There are a lot of Lotus Cortina around, most of them as historic racecars, maybe more than there have ever been, famously fast, dominating the mid 60s Touring car races. Made to spice up the boring family car image of the Ford Cortina, in 1963, in the first year, before they were a known brand, the speed in an unsuspicious body was appealing to a certain type of person as well. Not as famous as Jim Clark, not that well linked with the history of the Lotus Cortina, one man though strategically, bought a Lotus Cortina with the registration number BMK 723A as a new car for one purpose - getting away fast, but unnoticed - his name was Bruce Reynolds, the mastermind behind the Great Train Robbery
For more than 20 years the white car with a distinctive green flash on the sides was kept in a lock-up after being impounded by police, with 3.000 original miles put on the clock with Reynolds beeing the only owner from new.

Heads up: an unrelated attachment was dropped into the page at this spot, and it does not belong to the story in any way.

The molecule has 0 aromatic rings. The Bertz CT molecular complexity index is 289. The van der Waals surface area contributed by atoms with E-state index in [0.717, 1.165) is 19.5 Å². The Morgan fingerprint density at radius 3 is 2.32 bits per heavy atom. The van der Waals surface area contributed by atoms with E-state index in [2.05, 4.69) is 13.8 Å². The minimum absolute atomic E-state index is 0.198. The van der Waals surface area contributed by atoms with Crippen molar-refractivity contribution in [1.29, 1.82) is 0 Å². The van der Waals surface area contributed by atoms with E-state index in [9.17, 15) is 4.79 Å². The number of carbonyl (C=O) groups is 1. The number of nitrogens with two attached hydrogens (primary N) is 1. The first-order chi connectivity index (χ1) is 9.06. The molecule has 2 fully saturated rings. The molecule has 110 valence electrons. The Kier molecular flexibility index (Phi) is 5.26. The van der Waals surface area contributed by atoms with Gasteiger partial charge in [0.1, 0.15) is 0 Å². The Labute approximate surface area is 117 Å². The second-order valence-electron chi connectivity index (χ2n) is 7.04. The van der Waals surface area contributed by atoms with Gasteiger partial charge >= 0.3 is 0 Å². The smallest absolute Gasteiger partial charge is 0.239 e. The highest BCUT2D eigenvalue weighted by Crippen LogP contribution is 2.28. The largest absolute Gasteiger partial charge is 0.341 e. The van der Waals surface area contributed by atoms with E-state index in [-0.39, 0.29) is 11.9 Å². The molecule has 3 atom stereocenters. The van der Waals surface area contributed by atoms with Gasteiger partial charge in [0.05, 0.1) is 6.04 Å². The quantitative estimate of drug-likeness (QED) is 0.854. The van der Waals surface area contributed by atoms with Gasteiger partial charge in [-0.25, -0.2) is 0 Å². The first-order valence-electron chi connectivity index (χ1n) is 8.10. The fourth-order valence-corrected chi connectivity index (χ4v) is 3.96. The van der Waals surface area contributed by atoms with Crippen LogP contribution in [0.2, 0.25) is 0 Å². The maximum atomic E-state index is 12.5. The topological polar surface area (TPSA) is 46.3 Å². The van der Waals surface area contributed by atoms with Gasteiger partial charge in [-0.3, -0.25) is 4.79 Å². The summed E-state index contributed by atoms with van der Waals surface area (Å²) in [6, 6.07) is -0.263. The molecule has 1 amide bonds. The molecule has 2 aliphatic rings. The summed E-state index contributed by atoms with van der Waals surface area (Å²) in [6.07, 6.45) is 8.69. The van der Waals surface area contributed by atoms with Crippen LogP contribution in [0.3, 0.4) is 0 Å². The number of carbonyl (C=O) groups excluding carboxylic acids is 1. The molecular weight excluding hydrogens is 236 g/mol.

Bruce Raynolds left the car behind when he went on the run after the raid hiding in Mexico and Canada before he was caught in Torquay in 1968 and sentenced to 25 years in jail. He was released in 1978 but later sent back to prison again for drug dealing.
The car – with its original registration number BMK 723A – has been sold around the year 1999 and is owned by a unknown enthusiast who keeps it in his private collection.